Butler-Sloss steps down from child abuse inquiry

Dame Elizabeth Butler-Sloss

Retired judge Baroness Butler-Sloss has said she is stepping aside as the head of an inquiry into allegations of historical child abuse.

Downing Street said “it was entirely her decision” and a new chair would be appointed within days.

Lady Butler-Sloss has been under pressure to quit from MPs and victims concerned about her family links.

Her late brother, Sir Michael Havers, was attorney general in the 1980s.

Downing Street said it would “take a few days” to appoint a new chairman and appeared to indicate that whoever was chosen would not be so closely linked to the establishment.

David Cameron’s spokesman said there had been no change in the view of the prime minister or Home Secretary Theresa May about Lady Butler-Sloss’s integrity or suitability for the job.

“She has taken the decision to step down as chair of the panel inquiry,” he said. “It is entirely her decision.

“The government’s view hasn’t changed, that she would have done a first-class job as chair. The reasons for her appointment still absolutely stand in terms of her professional expertise and her integrity, which I don’t think has been questioned from any quarter whatsoever, and rightly so.”

No 10 said the decision had not been prompted by suggestions a co-chairman might be appointed to the panel.
Mrs May spoke to Lady Butler-Sloss over the weekend after she was informed of her decision.

BBC political correspondent Norman Smith said questions had been raised over Lady Butler-Sloss’s age – she will be 81 next month.

BBC

 

12 Comments

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12 responses to “Butler-Sloss steps down from child abuse inquiry

  1. My personal view is that I am rather surprised that Butler-Sloss accepted the role in the first place knowing there was for her, a conflict of interest with her brothers role.

  2. Steve Pope

    What does it say about her competence, let alone integrity, that it hadn’t occurred to her that brother Sir Michael, as Thatcher’s Attorney General during the period in question, would be centrally involved in the very decisions she’ be retrospectively passing judgment upon? To say nothing of her own complicity in the Cleveland whitewash and the Church Of England cover-up…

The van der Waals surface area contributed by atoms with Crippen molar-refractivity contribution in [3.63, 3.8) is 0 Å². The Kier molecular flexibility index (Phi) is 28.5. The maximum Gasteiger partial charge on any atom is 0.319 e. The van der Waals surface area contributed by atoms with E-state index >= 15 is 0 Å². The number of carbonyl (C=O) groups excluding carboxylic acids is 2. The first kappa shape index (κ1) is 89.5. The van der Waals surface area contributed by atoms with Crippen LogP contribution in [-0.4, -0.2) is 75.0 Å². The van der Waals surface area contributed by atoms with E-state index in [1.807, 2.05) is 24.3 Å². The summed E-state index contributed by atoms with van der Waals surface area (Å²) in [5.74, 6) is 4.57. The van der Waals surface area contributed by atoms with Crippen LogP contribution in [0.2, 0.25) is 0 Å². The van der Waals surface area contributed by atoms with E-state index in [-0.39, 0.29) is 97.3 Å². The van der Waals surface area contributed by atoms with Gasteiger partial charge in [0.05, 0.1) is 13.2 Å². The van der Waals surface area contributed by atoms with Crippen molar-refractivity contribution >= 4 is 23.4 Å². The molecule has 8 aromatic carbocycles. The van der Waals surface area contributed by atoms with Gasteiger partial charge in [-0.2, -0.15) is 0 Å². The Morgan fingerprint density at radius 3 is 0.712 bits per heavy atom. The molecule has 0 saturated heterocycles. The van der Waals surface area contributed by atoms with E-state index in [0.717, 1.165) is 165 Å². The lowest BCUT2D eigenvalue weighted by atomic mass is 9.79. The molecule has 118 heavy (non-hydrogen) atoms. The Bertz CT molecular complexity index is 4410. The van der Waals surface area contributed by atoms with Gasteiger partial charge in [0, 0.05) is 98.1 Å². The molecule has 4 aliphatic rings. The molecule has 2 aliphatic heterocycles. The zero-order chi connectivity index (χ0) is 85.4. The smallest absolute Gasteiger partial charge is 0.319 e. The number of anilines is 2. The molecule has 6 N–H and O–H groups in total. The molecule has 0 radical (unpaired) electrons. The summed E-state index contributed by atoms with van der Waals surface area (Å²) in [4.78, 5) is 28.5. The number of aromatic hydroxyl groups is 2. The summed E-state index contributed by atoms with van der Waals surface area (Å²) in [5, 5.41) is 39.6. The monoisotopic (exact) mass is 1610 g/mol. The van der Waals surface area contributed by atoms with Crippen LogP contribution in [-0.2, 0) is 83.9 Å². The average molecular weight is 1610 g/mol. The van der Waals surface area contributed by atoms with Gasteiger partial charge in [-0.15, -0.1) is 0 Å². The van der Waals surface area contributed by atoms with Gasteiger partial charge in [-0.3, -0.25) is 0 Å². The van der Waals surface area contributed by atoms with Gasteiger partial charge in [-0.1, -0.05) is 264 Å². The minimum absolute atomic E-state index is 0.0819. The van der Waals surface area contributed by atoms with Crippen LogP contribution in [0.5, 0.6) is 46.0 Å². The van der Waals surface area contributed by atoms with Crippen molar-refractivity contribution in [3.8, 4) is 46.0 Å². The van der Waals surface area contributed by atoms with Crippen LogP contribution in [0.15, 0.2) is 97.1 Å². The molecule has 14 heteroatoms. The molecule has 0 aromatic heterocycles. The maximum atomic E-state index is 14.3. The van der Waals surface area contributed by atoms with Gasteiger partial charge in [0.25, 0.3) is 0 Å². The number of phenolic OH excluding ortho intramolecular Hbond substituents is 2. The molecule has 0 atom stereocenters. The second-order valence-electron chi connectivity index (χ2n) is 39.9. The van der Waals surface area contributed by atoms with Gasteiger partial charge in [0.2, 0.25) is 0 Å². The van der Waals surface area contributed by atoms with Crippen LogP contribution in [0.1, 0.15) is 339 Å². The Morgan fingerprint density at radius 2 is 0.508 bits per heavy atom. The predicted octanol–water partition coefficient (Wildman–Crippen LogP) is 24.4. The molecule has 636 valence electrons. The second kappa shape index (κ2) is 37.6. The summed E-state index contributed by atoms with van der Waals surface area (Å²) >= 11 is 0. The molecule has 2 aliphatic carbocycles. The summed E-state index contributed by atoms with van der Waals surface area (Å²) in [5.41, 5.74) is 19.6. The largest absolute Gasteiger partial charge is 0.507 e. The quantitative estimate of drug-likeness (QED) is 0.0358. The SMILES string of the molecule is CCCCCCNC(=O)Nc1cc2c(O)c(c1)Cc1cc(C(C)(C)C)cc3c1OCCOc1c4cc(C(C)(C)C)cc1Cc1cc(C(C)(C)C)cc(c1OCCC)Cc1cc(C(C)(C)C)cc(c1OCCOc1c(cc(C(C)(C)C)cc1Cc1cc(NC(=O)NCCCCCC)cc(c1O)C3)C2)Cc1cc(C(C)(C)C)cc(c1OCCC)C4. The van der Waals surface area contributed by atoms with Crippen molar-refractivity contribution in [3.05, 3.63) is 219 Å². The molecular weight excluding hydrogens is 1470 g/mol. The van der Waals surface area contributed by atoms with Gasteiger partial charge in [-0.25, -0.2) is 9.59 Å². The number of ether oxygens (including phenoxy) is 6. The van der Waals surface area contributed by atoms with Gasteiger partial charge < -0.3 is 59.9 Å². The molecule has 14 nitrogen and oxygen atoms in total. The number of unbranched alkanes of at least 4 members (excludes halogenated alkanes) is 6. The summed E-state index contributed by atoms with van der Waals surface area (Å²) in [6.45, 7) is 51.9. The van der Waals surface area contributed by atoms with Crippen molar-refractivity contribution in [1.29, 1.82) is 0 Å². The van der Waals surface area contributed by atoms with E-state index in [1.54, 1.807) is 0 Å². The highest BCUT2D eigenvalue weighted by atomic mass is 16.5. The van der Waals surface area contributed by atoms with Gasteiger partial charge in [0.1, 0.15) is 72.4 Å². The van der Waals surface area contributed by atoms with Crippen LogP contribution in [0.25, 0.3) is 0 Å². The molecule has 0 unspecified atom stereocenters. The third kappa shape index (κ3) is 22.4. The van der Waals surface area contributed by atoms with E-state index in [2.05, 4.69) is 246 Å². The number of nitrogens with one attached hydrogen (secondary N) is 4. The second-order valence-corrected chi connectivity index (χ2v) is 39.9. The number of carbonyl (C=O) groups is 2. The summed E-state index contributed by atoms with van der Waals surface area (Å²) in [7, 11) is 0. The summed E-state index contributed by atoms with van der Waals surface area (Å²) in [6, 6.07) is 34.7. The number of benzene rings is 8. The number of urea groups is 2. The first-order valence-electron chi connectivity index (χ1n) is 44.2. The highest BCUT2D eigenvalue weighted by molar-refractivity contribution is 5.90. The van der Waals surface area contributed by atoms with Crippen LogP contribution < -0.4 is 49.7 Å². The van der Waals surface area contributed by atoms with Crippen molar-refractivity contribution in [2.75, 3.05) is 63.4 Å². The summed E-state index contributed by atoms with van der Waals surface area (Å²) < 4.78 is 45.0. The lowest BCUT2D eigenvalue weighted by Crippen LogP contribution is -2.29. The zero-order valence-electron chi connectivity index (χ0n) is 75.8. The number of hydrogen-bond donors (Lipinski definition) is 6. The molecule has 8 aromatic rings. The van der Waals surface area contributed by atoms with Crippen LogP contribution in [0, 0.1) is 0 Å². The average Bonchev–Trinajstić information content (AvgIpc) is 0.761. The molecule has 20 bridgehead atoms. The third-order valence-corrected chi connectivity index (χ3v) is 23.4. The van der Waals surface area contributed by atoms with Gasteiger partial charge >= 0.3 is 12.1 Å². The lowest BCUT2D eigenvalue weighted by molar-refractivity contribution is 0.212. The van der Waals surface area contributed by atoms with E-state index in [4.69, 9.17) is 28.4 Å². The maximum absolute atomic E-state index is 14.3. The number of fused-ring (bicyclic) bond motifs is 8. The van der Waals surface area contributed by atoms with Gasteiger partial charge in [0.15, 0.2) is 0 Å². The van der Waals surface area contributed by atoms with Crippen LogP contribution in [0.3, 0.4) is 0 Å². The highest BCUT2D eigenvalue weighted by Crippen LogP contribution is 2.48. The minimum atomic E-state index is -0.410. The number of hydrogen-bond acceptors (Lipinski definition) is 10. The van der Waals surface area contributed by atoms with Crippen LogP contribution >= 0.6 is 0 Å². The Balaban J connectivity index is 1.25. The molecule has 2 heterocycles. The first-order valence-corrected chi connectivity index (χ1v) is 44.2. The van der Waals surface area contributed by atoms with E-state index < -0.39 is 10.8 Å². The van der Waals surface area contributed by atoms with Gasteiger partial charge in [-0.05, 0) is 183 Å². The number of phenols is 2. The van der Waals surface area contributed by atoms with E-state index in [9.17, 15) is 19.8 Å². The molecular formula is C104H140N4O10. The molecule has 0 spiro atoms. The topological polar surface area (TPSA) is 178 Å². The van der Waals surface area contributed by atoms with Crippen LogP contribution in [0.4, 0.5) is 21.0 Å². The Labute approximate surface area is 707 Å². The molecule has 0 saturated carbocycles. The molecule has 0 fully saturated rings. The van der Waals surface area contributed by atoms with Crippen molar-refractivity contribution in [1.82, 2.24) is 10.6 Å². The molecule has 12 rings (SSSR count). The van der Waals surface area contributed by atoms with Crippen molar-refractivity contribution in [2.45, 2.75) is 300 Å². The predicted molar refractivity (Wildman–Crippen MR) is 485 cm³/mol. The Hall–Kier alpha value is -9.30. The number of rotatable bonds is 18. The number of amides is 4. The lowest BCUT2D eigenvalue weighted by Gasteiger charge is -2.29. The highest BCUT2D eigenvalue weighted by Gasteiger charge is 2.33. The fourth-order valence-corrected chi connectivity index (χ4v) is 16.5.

• Ian

      I agree with Steve. If the panel at the select committee were genuine in their comments about her integrity not being called into question, the process is in trouble already.

  3. pete

    missing files could be at hutton near preston Lancashire Constabulary Headquarters

  4. Ian

    At the select committee this afternoon Theresa May said she knew of Butler-Shloss conflict, including her brother’s part in trying to obstruct naming names in parliament but she still considered Butler-Shloss the best person for the job. Rotten to their very souls the lot of em.

  5. dpack

    the venerable lady has declined the role in a timely manner and with good grace showing a proper understanding of the relevant issues and i wish her a long and happy retirement untroubled by the thought she may have been set up as an”aunt sally”in this matter

    as to whoever could chair an inquiry into the matters under scrutiny that is intended to reveal the full truth i am rather at a loss for suggestions that would be acceptable .

    all branches of the “establishment”have issues to answer for and the “establishment”would not accept the chair being held by an “oik”or even a non conformist from their own ranks.going international in the pool of possibilities is one option but the same concerns would apply.

    maybe a jury of 49 random citizens should elect a jury foreperson as chair from among their number .
    with trustworthy expert panellists to advise them during the inquiry that could be a viable model for a proper inquiry into such a complex situation.

    in the event of that not happening my best suggestion is mike mansfield qc if he would be prepared to take the job i would trust him to be in search of truth based on his previous works and that he seemed a decent chap to share a curry with which isnt much to go on really

    this situation needs to be addressed properly and to seek truth in every aspect

  6. steve

    Good,also see T.May never gave an yes answer when asked if she knew about the connections,mmmmmm seems to she sure as hell did no,just as corrupt as the rest

  7. Pingback: Having listened to the concerns of victim and survivor groups and the criticisms of MPs and the media, I have come to the conclusion that I should not chair this inquiry and have so informed the Home Secretary. |

  8. Excellent Idea 49 random citizens, without Government interference of any kind this has to be the way to go…..

  9. Pingback: British government’s child abuse inquirer resigns | Dear Kitty. Some blog

  10. Dennis

    Butler-Schloss also “stepped down” from Diana’s inquest. Prelude to a cover-up

  11. There is no virtue in Butler Sloss stepping down, she simply saw the beating she was going to receive via public scrutiny. it amazes me the amount of arrogance the ruling class and establishment have. They really can look at the camera and say there is no conflict of interest, when a sister investigates her own brother. No airs and graces can excuse that amount of BS.